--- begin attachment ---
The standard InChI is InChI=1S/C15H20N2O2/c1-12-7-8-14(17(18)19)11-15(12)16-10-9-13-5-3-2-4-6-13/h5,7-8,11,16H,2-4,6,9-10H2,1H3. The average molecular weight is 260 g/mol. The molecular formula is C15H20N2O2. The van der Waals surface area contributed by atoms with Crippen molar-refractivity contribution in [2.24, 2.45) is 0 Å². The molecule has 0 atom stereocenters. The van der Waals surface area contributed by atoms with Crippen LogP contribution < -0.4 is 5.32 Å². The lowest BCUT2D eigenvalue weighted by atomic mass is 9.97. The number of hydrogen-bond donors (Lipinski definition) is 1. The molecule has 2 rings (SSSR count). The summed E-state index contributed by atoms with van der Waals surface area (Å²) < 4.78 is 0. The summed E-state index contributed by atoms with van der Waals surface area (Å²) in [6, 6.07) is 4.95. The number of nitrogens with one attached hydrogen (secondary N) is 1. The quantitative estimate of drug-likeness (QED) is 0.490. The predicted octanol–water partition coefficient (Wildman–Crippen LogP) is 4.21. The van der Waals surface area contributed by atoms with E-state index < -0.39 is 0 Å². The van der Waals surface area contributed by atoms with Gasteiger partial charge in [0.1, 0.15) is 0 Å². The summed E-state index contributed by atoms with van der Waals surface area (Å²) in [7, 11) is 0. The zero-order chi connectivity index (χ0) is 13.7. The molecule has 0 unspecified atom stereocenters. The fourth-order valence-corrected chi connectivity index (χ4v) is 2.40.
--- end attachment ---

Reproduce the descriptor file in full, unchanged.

The standard InChI is InChI=1S/C15H20N2O2/c1-12-7-8-14(17(18)19)11-15(12)16-10-9-13-5-3-2-4-6-13/h5,7-8,11,16H,2-4,6,9-10H2,1H3. The average molecular weight is 260 g/mol. The molecular formula is C15H20N2O2. The van der Waals surface area contributed by atoms with Crippen molar-refractivity contribution in [2.24, 2.45) is 0 Å². The molecule has 0 atom stereocenters. The van der Waals surface area contributed by atoms with Crippen LogP contribution < -0.4 is 5.32 Å². The lowest BCUT2D eigenvalue weighted by atomic mass is 9.97. The number of hydrogen-bond donors (Lipinski definition) is 1. The molecule has 2 rings (SSSR count). The summed E-state index contributed by atoms with van der Waals surface area (Å²) < 4.78 is 0. The summed E-state index contributed by atoms with van der Waals surface area (Å²) in [6, 6.07) is 4.95. The number of nitrogens with one attached hydrogen (secondary N) is 1. The quantitative estimate of drug-likeness (QED) is 0.490. The predicted octanol–water partition coefficient (Wildman–Crippen LogP) is 4.21. The van der Waals surface area contributed by atoms with E-state index < -0.39 is 0 Å². The van der Waals surface area contributed by atoms with Gasteiger partial charge in [0.1, 0.15) is 0 Å². The summed E-state index contributed by atoms with van der Waals surface area (Å²) in [7, 11) is 0. The zero-order chi connectivity index (χ0) is 13.7. The molecule has 0 unspecified atom stereocenters. The fourth-order valence-corrected chi connectivity index (χ4v) is 2.40.